Restaurant stocks gained for the second day in a row on Thursday as hopes of a quick recovery continue to hold sway. Investors seem to believe that the worst of the coronavirus effect has passed and that the economy is on its way to steady improvement, which now favors the sectors hardest-hit by the lockdowns. That includes consumer discretionary stocks like those in the restaurant and travel sectors.
Among Thursday's winners were Dave & Buster's (NASDAQ:PLAY), which finished up 22.4%, Ruth's Hospitality (NASDAQ:RUTH), which gained 9.6%, Denny's (NASDAQ:DENN), which closed 7.5% higher, and The Cheesecake Factory (NASDAQ:CAKE), which rose 7.6% on the day.
What was also notable was that the broader market was down for the day as the S&P 500 lost 0.3%. There was a clear rotation out of stocks that have done relatively well over the last couple of months, like the tech sector, and into beaten-down stocks, like restaurants, that will see business improve during the reopening.
There was no specific news out on these individual companies, but the group also rallied Wednesday after The Cheesecake Factory gave a business update that showed reopened restaurants would rapidly recover lost sales.
The casual-dining chain said 25% of its restaurants had reopened as of Tuesday and that these locations had recovered 75% of prior-year sales -- even as sites enforce social distancing rules, limit seating capacities, and follow other such protocols according to local regulations. The company noted strength in its off-premises business and growth from dine-in customers. Restaurants that were doing only off-premises service generated sales at a rate of $4 million a year, or close to 40% of the usual total.
Investors interpreted the news as a bullish sign for the industry and a reflection of pent-up demand for eating out. The casual dining stocks mentioned above all fell sharply during the sell-off, losing 50% or more. They mostly traded flat over the last couple of months, as the chart below shows.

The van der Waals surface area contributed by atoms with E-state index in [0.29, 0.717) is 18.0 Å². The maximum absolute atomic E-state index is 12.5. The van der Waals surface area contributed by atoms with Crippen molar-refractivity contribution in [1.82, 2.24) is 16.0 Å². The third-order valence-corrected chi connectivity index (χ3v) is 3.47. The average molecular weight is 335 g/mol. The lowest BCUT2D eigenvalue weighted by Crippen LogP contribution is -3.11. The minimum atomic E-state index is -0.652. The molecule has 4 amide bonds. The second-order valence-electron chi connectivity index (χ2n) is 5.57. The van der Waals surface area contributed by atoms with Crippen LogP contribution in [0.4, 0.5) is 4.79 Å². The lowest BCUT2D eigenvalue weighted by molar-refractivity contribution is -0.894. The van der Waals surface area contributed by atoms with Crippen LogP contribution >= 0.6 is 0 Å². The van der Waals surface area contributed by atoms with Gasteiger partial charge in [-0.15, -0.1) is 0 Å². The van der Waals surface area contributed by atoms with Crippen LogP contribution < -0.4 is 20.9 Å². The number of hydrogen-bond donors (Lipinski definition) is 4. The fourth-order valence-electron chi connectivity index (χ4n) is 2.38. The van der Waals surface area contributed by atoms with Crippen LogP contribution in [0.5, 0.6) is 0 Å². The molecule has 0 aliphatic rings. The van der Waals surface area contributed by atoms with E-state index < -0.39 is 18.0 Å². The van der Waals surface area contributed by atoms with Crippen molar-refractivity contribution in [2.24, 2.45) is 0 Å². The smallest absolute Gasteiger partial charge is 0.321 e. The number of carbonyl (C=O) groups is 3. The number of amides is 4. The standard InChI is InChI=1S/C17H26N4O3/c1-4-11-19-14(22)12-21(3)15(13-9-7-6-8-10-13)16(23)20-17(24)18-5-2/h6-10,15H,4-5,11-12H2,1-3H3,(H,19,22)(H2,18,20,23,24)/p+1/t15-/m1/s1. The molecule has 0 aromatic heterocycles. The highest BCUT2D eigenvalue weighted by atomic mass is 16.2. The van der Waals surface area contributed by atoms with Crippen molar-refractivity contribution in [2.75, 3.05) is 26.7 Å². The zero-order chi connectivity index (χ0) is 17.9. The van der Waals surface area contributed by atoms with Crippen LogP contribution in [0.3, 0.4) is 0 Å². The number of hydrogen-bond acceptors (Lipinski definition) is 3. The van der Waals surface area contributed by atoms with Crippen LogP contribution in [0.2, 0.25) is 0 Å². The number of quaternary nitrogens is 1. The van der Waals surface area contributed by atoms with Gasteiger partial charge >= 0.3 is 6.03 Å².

Despite the broader stock market recovery, investors have been hesitant to get back in casual dining stocks. That seems to be changing following Cheesecake Factory's recent report. Other reports also point to an economic recovery. Housing demand appears to have come roaring back, and retail chains like those operated by The TJX Companies and Michaels have said that sales are up from a year ago at reopened stores, indicating pent-up demand in other consumer-facing areas.
Fast-food restaurants have mostly made a strong recovery in recent weeks as Americans have grown tired of cooking for themselves and miss the convenience of restaurants. Casual-dining chains are likely to experience a similar recovery if the reopenings continue to go smoothly. Though there are still about 20,000 new coronavirus cases reported daily, there have so far been no major spikes like the one in the New York area that overwhelmed local hospitals and led to tens of thousands of deaths.
Restaurant investors will also keep an eye out next Thursday for Dave & Buster's first-quarter earnings report. Dave & Buster's shut down its locations in mid-March and has not yet announced a reopening. Commentary from management will shed light on how the hardest-hit chains are coping during the crisis.
As an eat-and-play brand, Dave & Buster's faces particularly difficult challenges ahead, as it will have to make patrons feel safe using shared arcade games. Whether customers come back to its locations may be a test for the broader restaurant recovery.